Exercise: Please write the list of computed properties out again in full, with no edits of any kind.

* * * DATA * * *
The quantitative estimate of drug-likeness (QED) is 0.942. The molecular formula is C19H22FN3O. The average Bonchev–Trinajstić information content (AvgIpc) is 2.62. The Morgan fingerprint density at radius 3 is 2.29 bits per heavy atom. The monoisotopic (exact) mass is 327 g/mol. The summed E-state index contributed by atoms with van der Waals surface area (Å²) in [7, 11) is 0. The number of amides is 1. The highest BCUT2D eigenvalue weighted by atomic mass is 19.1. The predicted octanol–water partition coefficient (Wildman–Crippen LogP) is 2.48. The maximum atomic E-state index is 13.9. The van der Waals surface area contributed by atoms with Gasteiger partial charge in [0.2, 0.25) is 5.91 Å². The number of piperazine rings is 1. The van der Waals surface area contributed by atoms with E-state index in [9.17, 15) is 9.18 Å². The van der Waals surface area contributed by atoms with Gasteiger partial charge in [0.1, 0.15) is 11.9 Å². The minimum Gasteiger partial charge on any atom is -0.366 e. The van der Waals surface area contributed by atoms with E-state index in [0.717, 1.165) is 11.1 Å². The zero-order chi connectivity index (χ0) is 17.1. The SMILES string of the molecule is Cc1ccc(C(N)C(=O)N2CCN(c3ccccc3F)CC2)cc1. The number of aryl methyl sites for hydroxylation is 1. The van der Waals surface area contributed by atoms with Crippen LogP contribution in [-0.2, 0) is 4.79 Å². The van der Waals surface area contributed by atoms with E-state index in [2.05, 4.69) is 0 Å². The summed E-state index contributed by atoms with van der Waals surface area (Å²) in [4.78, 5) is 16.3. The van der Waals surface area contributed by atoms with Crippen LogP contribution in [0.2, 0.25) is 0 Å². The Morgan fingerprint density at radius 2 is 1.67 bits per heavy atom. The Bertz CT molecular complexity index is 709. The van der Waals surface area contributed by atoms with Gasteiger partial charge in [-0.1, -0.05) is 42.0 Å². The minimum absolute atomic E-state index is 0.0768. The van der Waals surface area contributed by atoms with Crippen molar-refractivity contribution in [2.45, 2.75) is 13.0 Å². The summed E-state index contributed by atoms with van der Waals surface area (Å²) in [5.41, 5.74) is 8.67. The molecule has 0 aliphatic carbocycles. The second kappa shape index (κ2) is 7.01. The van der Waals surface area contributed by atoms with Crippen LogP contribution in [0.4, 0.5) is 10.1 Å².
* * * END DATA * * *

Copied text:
The quantitative estimate of drug-likeness (QED) is 0.942. The molecular formula is C19H22FN3O. The average Bonchev–Trinajstić information content (AvgIpc) is 2.62. The Morgan fingerprint density at radius 3 is 2.29 bits per heavy atom. The monoisotopic (exact) mass is 327 g/mol. The summed E-state index contributed by atoms with van der Waals surface area (Å²) in [7, 11) is 0. The number of amides is 1. The highest BCUT2D eigenvalue weighted by atomic mass is 19.1. The predicted octanol–water partition coefficient (Wildman–Crippen LogP) is 2.48. The maximum atomic E-state index is 13.9. The van der Waals surface area contributed by atoms with Gasteiger partial charge in [0.2, 0.25) is 5.91 Å². The number of piperazine rings is 1. The van der Waals surface area contributed by atoms with E-state index in [9.17, 15) is 9.18 Å². The van der Waals surface area contributed by atoms with Gasteiger partial charge in [0.1, 0.15) is 11.9 Å². The minimum Gasteiger partial charge on any atom is -0.366 e. The van der Waals surface area contributed by atoms with E-state index in [0.717, 1.165) is 11.1 Å². The zero-order chi connectivity index (χ0) is 17.1. The SMILES string of the molecule is Cc1ccc(C(N)C(=O)N2CCN(c3ccccc3F)CC2)cc1. The number of aryl methyl sites for hydroxylation is 1. The van der Waals surface area contributed by atoms with Crippen LogP contribution in [-0.2, 0) is 4.79 Å². The van der Waals surface area contributed by atoms with E-state index in [2.05, 4.69) is 0 Å². The summed E-state index contributed by atoms with van der Waals surface area (Å²) in [4.78, 5) is 16.3. The van der Waals surface area contributed by atoms with Crippen LogP contribution in [0.2, 0.25) is 0 Å². The Morgan fingerprint density at radius 2 is 1.67 bits per heavy atom. The Bertz CT molecular complexity index is 709. The van der Waals surface area contributed by atoms with Gasteiger partial charge in [-0.1, -0.05) is 42.0 Å². The minimum absolute atomic E-state index is 0.0768. The van der Waals surface area contributed by atoms with Crippen molar-refractivity contribution in [2.45, 2.75) is 13.0 Å². The summed E-state index contributed by atoms with van der Waals surface area (Å²) in [5.41, 5.74) is 8.67. The molecule has 0 aliphatic carbocycles. The second kappa shape index (κ2) is 7.01. The van der Waals surface area contributed by atoms with Crippen LogP contribution in [0.4, 0.5) is 10.1 Å².